Story at a glance
- President Biden will sign an executive order mandating a $15 per hour minimum wage for federal contractors.
- The rule will take effect in January 2022.
- Critics say an increased minimum wage will increase prices for goods and services.
Biden’s executive order will also eliminate an adjusted minimum wage for tipped workers, and keep minimum wage consistent with inflation levels.
“This executive order will promote economy and efficiency in federal contracting, providing value for taxpayers by enhancing worker productivity and generating higher-quality work by boosting workers’ health, morale, and effort,” the announcement reads.
Increasing the minimum wage has been addressed at the state level and was addressed by President Biden shortly after his inauguration.
A recent report issued by the Congressional Budget Office (CBO) suggests that with a nationwide $15 minimum wage, about 1 million people would be lifted out of poverty. It also notes that some goods and services would potentially cost more to offset the effect of increased wages, and overall employment stands to decline.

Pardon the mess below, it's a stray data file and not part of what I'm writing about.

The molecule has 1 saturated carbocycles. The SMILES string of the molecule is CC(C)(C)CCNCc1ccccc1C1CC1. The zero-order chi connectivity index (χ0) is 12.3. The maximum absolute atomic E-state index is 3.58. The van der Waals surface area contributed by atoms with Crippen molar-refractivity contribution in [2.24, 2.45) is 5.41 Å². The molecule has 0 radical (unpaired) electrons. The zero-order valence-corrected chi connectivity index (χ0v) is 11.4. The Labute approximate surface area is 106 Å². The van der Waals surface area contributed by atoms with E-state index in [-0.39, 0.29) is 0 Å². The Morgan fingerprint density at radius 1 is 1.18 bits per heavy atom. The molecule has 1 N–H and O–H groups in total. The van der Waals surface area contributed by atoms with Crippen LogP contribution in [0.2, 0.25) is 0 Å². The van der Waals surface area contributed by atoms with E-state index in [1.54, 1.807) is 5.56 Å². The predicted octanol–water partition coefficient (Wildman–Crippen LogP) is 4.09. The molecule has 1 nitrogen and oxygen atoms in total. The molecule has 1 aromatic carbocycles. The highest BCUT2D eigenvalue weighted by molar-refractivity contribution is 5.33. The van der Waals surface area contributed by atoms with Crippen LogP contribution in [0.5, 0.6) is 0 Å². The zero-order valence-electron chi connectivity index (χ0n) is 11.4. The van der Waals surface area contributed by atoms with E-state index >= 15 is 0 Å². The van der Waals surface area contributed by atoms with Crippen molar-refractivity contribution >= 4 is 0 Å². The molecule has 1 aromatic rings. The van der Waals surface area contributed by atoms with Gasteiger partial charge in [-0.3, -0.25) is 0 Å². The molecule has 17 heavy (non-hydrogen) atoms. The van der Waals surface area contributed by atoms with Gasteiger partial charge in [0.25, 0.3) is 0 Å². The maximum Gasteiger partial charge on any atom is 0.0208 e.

Longtime advocates of a $15 minimum wage, such as Sen. Bernie Sanders (I-Vt.), support Biden’s decision to set a higher floor for federal contractor wages.
“I applaud President Biden’s important action to raise the minimum wage for federal contract workers to $15 an hour,” he tweeted. “Congress should follow his lead and end starvation wages for the rest of the nation.”
Legislation to mandate a national minimum wage of $15 per hour by 2026 was proposed by the senate in late January, with Sanders as its primary sponsor.
Other advocates for a $15 minimum wage have similarly praised the decision.
Fight for $15, a nonprofit dedicated to policy advancement and worker support of a $15 minimum wage, told The Hill that Biden’s executive order is an “incredible victory” for working Americans.
“Today’s executive order means that our taxpayer dollars won’t go toward poverty-wage jobs, but rather towards good jobs that pay workers enough to support our families after the devastation of the pandemic and revitalize the Black and brown communities where we live and work,” the organization said. “It adds hundreds of thousands of families to the tens of millions of workers who have won $15/hr since our fight for a living wage and a voice on the job began more than eight years ago.”
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